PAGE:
Low Code: Satisfying Meal or Junk Food?

Low-code platforms come packed with promise, but how do they perform in the real world? Let’s take a look.

Pam Baker, Contributing Writer

May 10, 2022

8 Min Read
a tic tac toe board with donuts and fruits showing junk vs. substance
Alexander Baumann via Alamy Stock

Until recently, programmers alone possessed the power to write the code that directed various aspects of our professional and personal lives. What they created, the rest of us learned how to use so we can function in an increasingly digitalized world. But soon, software ate the world and the programming hierarchy had to come up with a new plan to keep it fed. Low-code platforms were quickly plated and served. The question now is whether low code is a satisfying course or a serving of junk food.

“Low code can be like fast food: delivered quickly and in bright packaging, but bad for you, your community, and your ecosystem,” warns Sean O'Brien lecturer at Yale Law School, Fellow at the Information Society Project at Yale Law School, founder of the Privacy Lab at Yale ISP, and Head Tutor at Oxford Cyber Security Programme.

But low code can be tasty though, especially when speed and agility on the cheap are the goals. And they are always the goals.

The answer to the question of whether low code is good for your company is “it depends.” And that dependency hinges first on who is using it.

“If low code is treated as strictly an IT tool and excludes the line of business -- just like manual coding -- you seriously run the risk of just creating new technical debt, but with pictures this time,” says Rachel Brennan, vice president of Product Marketing at Bizagi, a low-code process automation provider.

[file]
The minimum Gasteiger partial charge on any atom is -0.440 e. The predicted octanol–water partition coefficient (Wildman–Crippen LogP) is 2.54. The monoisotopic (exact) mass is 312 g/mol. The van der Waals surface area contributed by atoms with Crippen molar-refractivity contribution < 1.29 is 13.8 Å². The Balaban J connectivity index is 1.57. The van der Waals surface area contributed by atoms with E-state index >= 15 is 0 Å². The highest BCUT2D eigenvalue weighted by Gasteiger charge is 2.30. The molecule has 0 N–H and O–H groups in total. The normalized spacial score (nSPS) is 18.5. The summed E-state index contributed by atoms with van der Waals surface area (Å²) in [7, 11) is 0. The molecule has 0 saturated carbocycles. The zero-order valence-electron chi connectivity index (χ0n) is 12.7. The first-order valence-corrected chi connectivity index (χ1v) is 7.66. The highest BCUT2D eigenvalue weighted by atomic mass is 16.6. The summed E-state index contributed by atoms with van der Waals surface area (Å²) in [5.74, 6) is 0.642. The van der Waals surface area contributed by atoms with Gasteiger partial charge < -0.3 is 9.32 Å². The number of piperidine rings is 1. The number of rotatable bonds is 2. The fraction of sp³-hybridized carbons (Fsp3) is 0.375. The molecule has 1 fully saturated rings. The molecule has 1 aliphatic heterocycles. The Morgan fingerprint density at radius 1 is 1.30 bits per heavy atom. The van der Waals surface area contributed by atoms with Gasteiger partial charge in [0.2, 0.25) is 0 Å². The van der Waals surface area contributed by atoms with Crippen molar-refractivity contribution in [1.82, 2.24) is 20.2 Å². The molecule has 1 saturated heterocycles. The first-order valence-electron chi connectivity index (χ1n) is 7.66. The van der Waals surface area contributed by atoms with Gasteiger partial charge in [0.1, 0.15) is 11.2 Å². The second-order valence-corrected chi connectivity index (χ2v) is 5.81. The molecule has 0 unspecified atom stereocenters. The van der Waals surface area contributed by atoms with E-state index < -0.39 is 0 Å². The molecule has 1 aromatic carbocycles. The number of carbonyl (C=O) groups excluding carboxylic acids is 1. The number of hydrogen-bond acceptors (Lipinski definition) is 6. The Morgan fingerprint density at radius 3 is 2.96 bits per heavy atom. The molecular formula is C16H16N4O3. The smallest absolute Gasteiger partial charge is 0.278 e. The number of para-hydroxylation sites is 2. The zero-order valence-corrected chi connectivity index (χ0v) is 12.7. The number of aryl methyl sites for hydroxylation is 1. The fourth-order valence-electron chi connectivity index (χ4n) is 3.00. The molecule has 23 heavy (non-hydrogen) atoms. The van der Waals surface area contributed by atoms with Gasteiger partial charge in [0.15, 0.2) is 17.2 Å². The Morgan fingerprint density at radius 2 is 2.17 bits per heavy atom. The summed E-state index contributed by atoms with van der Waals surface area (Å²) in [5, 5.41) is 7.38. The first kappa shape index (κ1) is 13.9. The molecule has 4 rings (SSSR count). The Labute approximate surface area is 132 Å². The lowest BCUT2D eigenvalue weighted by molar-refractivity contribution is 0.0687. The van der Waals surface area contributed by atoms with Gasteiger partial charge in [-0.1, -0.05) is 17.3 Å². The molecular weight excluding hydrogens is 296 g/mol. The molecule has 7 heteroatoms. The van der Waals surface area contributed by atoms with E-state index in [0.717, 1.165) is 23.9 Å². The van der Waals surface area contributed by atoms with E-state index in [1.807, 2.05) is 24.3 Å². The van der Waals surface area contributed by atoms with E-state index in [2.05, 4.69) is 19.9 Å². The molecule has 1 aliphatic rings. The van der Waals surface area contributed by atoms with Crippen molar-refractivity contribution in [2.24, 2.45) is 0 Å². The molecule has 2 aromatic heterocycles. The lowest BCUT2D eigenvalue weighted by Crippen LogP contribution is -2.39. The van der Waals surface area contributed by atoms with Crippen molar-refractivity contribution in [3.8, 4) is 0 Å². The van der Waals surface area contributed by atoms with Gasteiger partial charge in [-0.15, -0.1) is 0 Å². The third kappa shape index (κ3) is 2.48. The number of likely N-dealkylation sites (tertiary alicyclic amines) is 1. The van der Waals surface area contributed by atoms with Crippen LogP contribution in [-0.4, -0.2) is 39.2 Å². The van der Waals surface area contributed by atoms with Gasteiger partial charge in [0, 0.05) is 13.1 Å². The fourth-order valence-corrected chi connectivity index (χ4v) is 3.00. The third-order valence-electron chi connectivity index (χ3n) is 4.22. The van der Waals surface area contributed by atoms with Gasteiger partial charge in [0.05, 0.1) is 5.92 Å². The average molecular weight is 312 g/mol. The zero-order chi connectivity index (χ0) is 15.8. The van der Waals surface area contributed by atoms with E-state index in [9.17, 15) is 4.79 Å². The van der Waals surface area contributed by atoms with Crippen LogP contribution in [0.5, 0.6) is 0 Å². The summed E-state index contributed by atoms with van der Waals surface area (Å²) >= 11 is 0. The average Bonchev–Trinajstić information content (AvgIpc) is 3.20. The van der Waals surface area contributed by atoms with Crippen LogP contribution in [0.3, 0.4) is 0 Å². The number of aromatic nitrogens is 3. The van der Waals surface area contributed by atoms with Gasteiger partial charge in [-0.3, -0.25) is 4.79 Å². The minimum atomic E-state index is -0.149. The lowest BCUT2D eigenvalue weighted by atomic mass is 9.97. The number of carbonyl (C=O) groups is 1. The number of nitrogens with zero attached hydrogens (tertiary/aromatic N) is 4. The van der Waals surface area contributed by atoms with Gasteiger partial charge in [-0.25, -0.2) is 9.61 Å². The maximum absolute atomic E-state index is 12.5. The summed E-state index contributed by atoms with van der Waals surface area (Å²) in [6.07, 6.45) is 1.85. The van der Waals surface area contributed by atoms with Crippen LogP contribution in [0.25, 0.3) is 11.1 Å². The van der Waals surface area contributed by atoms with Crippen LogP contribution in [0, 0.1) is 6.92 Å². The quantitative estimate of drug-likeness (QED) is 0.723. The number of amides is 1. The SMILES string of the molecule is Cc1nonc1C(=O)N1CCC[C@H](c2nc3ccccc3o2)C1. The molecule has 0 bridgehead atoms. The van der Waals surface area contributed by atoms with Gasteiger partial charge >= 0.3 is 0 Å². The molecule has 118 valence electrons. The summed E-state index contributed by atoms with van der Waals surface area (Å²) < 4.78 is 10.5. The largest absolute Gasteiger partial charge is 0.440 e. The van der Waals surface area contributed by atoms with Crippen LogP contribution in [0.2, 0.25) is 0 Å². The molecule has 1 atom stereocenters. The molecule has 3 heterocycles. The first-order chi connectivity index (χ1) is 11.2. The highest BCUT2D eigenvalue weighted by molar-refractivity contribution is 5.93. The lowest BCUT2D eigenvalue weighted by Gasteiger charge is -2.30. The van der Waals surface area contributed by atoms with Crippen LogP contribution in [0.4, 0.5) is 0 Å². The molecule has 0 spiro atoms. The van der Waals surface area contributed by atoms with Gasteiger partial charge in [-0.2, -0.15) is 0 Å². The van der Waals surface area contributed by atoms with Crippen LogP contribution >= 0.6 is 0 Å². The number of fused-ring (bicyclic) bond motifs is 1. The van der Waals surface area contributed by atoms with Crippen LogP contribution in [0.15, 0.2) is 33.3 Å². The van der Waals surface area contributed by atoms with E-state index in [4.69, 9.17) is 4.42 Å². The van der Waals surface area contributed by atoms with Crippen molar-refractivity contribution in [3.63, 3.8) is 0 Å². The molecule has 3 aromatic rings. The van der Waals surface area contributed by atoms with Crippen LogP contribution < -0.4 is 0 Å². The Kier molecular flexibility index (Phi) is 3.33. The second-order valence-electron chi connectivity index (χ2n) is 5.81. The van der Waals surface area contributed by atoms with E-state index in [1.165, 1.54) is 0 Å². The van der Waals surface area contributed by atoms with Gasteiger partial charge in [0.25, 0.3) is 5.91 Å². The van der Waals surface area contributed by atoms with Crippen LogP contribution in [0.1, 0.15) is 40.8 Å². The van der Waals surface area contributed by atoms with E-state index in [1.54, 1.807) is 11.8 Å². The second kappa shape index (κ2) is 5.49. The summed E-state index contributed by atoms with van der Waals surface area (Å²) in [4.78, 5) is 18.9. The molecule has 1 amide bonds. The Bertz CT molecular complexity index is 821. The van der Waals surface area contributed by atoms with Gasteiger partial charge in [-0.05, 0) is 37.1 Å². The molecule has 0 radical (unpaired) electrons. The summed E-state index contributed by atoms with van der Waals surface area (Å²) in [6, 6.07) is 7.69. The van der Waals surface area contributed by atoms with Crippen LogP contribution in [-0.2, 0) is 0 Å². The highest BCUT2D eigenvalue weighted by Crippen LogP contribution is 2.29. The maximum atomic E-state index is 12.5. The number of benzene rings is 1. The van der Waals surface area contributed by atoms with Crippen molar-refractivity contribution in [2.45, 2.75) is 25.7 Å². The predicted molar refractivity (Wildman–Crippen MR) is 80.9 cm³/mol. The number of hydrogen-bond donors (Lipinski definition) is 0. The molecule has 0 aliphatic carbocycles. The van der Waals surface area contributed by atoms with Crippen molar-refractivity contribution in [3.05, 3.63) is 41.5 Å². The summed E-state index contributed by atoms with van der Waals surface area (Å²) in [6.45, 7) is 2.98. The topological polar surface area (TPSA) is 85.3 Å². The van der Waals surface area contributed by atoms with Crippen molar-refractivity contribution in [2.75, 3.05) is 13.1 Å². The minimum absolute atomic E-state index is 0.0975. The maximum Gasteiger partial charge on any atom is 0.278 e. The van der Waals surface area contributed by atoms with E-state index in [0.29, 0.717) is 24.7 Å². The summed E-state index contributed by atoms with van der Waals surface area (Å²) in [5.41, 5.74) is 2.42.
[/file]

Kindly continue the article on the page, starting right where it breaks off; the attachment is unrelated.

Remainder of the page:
However, when no-code and low-code platforms are used as much by citizen developers as by software developers, whether it satisfies the hunger for more development stems from “how” it is used rather than by whom.

But first, it's important to note the differences between low-code platforms for developers and those for citizen developers. Low code for the masses usually means visual tools and simple frameworks that mask the complex coded operations that lie beneath. Typically, these tools can only realistically be used for fairly simple applications.

“Low-code tools for developers offer tooling, frameworks, and drag-and drop options but ALSO include the option to code when the developer wants to customize the application -- for example, to develop APIs, or to integrate the application with other systems, or to customize front end interfaces,” explains Miguel Valdes Faura, CEO and Co-founder of Bonitasoft, an open-source business process management and low-code development platform.

The Good in Low Code

There are distinct advantages for organizations in using low-code application development platforms, which “accelerate the development of apps when compared to traditional hand-coding methods by providing a development framework and reusable components. As businesses accelerate application development, they can go-to-market faster and hone their competitive edge,” according to Isaac Gould, research manager for Nucleus Research.

Gould added that other advantages for companies include:

• Reduced friction between IT and business users by enabling collaboration through the tools. For example, business users can design the workflows and framework of an application while developers manage the more complex aspects of the dev/ops cycle, such as integrations and troubleshooting.